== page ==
Stack Exchange does not have its own syntax highlighting engine. It uses Google Code Prettify. Therefore, any bugs and feature requests regarding syntax highlighting cannot be handled by Stack Exchange and should be directed to the team behind Google Code Prettify.

In the mean time (as suggested in comment), use lang-pascal as a partial alternative.

Since the close reason made sense at the time and since GCP is not used anymore, I suppose that the right thing to do would be to request it again in a new question.

Note: I don't personally use Fortran, so it wouldn't make sense for me to request it. If you're reading this and want to do so, feel free to copy/paste from my answer.


Original answer below, please ignore. Thanks @rene for the corrections.

> Does anyone know if Fortran support will be added soon?

It works now, thanks to highlight.js:

Goodbye, Prettify. Hello highlight.js! Swapping out our Syntax Highlighter

Example from https://highlightjs.org/static/demo/:

subroutine test_sub(k)
    implicit none

  !===============================
  !   This is a test subroutine
  !===============================

    integer, intent(in)           :: k
    double precision, allocatable :: a(:)
    integer, parameter            :: nmax=10
    integer                       :: i

    allocate (a(nmax))

    do i=1,nmax
      a(i) = dble(i)*5.d0
    enddo

    print *, 'Hello world'
    write (*,*) a(:)

end subroutine test_sub
4
  • 2
    To be fair, the highlighting rendered here is so horrible (based on my use of Fortran) that calling it "working" is a stretch, – francescalus Oct 19 '20 at 13:48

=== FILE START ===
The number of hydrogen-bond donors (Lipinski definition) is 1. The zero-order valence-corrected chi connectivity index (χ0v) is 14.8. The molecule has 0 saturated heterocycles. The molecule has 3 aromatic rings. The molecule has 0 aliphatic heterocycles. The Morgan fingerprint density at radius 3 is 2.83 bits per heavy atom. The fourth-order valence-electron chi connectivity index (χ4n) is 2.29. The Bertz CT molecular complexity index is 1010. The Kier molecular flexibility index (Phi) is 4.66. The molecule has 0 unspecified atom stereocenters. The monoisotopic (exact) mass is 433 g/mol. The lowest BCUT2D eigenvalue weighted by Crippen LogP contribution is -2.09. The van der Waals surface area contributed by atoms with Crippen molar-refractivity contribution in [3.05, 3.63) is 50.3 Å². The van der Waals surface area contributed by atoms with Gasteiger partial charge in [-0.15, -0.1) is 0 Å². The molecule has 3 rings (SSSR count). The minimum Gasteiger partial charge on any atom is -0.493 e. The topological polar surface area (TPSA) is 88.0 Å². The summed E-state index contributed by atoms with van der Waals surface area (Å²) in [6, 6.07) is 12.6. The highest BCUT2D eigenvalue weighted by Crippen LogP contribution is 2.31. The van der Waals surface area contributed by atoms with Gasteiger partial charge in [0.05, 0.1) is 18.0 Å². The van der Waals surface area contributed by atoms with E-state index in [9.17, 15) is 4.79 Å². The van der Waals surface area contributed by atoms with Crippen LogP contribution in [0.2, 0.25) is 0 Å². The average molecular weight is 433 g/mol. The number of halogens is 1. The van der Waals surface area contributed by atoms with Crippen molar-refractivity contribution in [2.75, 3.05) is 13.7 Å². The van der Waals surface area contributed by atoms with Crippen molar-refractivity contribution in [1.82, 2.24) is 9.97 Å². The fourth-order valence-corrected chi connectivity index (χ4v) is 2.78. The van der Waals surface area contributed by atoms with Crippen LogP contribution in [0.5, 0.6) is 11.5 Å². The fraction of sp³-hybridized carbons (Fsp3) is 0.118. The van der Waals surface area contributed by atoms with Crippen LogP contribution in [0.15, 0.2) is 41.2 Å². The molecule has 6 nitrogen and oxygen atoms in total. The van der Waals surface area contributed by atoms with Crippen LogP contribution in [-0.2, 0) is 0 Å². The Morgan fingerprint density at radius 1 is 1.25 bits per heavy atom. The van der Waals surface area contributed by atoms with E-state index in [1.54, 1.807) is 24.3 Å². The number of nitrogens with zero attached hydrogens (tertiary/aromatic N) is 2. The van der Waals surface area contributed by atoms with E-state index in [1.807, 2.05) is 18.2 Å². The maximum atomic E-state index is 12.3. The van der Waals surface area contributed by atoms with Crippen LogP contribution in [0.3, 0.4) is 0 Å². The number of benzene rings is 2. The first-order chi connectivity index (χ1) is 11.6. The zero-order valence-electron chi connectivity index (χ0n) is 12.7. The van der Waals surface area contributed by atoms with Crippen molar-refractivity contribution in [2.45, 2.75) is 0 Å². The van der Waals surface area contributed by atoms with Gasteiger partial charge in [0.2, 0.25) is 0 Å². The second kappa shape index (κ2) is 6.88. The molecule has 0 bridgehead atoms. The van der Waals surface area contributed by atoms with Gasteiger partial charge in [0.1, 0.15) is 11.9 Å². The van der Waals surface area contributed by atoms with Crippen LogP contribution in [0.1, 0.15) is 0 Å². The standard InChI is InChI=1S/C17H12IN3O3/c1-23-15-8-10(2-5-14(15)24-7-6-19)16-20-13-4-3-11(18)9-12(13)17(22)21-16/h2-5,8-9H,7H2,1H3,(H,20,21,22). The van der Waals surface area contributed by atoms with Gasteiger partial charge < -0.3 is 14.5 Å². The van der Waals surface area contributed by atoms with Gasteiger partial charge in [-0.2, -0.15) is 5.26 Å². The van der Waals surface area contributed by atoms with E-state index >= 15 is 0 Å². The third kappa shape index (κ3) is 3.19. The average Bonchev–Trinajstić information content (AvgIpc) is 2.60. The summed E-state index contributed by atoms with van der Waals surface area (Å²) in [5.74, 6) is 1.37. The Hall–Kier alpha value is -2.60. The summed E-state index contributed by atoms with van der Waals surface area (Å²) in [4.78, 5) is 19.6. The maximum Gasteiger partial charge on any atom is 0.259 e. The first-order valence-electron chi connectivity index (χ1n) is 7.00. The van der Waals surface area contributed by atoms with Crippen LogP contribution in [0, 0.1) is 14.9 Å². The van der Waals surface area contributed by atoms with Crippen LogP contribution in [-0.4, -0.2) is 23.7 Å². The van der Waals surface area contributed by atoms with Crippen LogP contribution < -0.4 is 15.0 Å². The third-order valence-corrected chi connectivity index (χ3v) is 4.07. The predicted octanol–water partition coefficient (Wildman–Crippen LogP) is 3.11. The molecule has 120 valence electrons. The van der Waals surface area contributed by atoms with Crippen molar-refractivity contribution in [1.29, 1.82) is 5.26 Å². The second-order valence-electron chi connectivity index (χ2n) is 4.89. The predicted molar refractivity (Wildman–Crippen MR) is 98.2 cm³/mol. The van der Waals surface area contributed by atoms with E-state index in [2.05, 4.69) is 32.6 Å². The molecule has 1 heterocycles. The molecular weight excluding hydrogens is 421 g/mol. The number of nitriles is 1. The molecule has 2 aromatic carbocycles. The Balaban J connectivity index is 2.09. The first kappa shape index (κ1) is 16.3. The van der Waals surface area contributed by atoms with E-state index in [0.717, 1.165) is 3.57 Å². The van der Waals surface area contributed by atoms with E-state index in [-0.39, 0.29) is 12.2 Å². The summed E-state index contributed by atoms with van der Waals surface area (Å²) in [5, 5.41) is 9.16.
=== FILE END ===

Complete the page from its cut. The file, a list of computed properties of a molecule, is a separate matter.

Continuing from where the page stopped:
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    @francescalus It indeed does not look too peachy, but I personally don't use Fortran, so I can't comment on it for sure. I just came across this question when searching for the syntax highlighting help section. On the bright side, it's probably easier to make the it look good now that there is at least some level of support. If only someone who knew Fortran could make a PR... (wink wink) github.com/highlightjs/highlight.js/blob/master/src/languages/… – kelvin Oct 19 '20 at 14:14
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    Fortran is not the supported list by SE: meta.stackexchange.com/questions/184108/… what you're seeing is the best effort attempt of the default highlighter. – rene Oct 19 '20 at 14:19
  • @rene Ahh that makes sense now. I saw class="lang-fortran s-code-block hljs" in the html and colors in the output, so I assumed that the Fortran highlighter was working. False alarm; sorry about that. Is there any way to check when the default highlighter is in effect? – kelvin Oct 19 '20 at 14:33